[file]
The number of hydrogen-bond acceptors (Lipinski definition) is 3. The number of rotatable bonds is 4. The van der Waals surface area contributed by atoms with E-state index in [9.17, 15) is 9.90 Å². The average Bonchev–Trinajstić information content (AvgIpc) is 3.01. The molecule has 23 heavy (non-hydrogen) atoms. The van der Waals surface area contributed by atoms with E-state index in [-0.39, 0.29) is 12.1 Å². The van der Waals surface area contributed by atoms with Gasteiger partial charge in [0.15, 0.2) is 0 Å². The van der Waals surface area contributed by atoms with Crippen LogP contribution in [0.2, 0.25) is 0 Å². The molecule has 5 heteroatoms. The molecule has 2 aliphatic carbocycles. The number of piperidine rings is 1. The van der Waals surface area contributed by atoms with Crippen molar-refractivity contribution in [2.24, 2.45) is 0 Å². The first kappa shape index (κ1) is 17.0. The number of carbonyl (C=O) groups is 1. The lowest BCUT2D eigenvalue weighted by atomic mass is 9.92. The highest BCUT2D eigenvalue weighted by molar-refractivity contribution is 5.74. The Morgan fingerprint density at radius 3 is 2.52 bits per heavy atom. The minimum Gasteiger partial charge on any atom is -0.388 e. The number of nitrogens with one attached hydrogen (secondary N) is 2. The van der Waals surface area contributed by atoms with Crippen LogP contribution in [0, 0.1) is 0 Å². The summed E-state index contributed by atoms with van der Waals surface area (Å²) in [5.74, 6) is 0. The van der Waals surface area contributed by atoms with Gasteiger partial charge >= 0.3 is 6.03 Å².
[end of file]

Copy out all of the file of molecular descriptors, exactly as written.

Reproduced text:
The number of hydrogen-bond acceptors (Lipinski definition) is 3. The number of rotatable bonds is 4. The van der Waals surface area contributed by atoms with E-state index in [9.17, 15) is 9.90 Å². The average Bonchev–Trinajstić information content (AvgIpc) is 3.01. The molecule has 23 heavy (non-hydrogen) atoms. The van der Waals surface area contributed by atoms with E-state index in [-0.39, 0.29) is 12.1 Å². The van der Waals surface area contributed by atoms with Gasteiger partial charge in [0.15, 0.2) is 0 Å². The van der Waals surface area contributed by atoms with Crippen LogP contribution in [0.2, 0.25) is 0 Å². The molecule has 5 heteroatoms. The molecule has 2 aliphatic carbocycles. The number of piperidine rings is 1. The van der Waals surface area contributed by atoms with Crippen molar-refractivity contribution in [2.24, 2.45) is 0 Å². The first kappa shape index (κ1) is 17.0. The number of carbonyl (C=O) groups is 1. The lowest BCUT2D eigenvalue weighted by atomic mass is 9.92. The highest BCUT2D eigenvalue weighted by molar-refractivity contribution is 5.74. The Morgan fingerprint density at radius 3 is 2.52 bits per heavy atom. The minimum Gasteiger partial charge on any atom is -0.388 e. The number of nitrogens with one attached hydrogen (secondary N) is 2. The van der Waals surface area contributed by atoms with Crippen LogP contribution in [0, 0.1) is 0 Å². The summed E-state index contributed by atoms with van der Waals surface area (Å²) in [5.74, 6) is 0. The van der Waals surface area contributed by atoms with Gasteiger partial charge >= 0.3 is 6.03 Å².